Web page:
Los Angeles residents have a reputation for driving everywhere, but sometimes we must walk to our destination. And when Angelinos try to cross the street, they are at more risk of getting killed by a car than anywhere else in the U.S., except for New York City.
That grim fact comes from the U.S. Department of Transportation, which announced in a report that 99 pedestrians were killed in auto accidents in L.A. in 2012. According to L.A. Weekly, only New York, with 127 fatal pedestrian accidents, was more deadly for walkers that year. The state of California had the most pedestrian deaths with 612; Texas’ 478 deaths was second-highest.
Some readers, noting that L.A. has the second-largest population in the country, are no doubt wondering if that contributed to the high number of pedestrian fatalities. Indeed, when adjusted for population, the city had 2.57 pedestrians killed per 100,000 residents. That is not as bad as some cities, but higher than in New York, Chicago, Houston and Philadelphia.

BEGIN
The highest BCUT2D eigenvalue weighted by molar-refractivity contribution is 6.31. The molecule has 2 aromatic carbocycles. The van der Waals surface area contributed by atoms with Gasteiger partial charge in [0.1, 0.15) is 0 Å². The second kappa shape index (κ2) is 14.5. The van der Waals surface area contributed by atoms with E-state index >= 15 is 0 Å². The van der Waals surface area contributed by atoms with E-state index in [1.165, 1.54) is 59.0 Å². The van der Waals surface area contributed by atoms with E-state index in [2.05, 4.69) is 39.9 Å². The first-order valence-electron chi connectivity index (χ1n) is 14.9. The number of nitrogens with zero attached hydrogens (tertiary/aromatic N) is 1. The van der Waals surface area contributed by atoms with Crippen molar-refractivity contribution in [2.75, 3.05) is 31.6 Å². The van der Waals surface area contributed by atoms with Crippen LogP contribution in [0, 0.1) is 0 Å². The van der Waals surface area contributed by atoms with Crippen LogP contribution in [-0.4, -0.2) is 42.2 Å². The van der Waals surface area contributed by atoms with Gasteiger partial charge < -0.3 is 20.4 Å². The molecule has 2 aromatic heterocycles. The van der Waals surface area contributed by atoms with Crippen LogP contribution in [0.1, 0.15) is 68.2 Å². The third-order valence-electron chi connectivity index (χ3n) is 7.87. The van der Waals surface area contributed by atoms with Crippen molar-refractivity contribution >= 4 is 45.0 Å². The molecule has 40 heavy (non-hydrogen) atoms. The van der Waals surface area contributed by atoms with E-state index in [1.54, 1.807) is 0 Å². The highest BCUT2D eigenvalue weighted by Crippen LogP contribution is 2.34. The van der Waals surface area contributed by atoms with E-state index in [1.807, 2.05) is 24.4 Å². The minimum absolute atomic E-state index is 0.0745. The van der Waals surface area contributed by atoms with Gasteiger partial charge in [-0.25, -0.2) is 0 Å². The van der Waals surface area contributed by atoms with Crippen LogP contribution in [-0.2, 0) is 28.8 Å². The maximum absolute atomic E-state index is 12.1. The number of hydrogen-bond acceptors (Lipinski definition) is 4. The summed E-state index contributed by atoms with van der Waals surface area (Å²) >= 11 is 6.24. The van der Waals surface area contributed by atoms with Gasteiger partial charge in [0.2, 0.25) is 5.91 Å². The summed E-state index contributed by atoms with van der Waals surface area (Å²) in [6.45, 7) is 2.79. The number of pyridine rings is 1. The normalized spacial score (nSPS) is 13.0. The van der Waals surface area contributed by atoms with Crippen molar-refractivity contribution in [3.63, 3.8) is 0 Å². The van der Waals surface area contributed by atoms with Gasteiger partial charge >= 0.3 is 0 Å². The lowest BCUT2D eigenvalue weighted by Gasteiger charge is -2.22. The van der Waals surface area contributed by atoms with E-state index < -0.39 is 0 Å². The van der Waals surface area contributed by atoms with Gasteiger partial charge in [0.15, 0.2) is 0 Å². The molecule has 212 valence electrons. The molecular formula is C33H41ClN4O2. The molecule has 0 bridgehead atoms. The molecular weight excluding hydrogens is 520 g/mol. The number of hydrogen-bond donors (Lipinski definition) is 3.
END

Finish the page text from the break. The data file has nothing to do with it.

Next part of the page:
Collisions involving pedestrians make up a big part of the fatal accident problem in California. In 2012, forty-one percent of people killed in car crashes in L.A. were pedestrians. That is much higher than the national rate, which was just 14 percent.
Many more victims survive being struck by a car, truck or motorcycle, but are severely injured. They may be permanently disabled because some driver failed to obey traffic lights, was drunk or otherwise negligently disregarded public safety.
Even still, for most families this is preferable to losing their loved one entirely.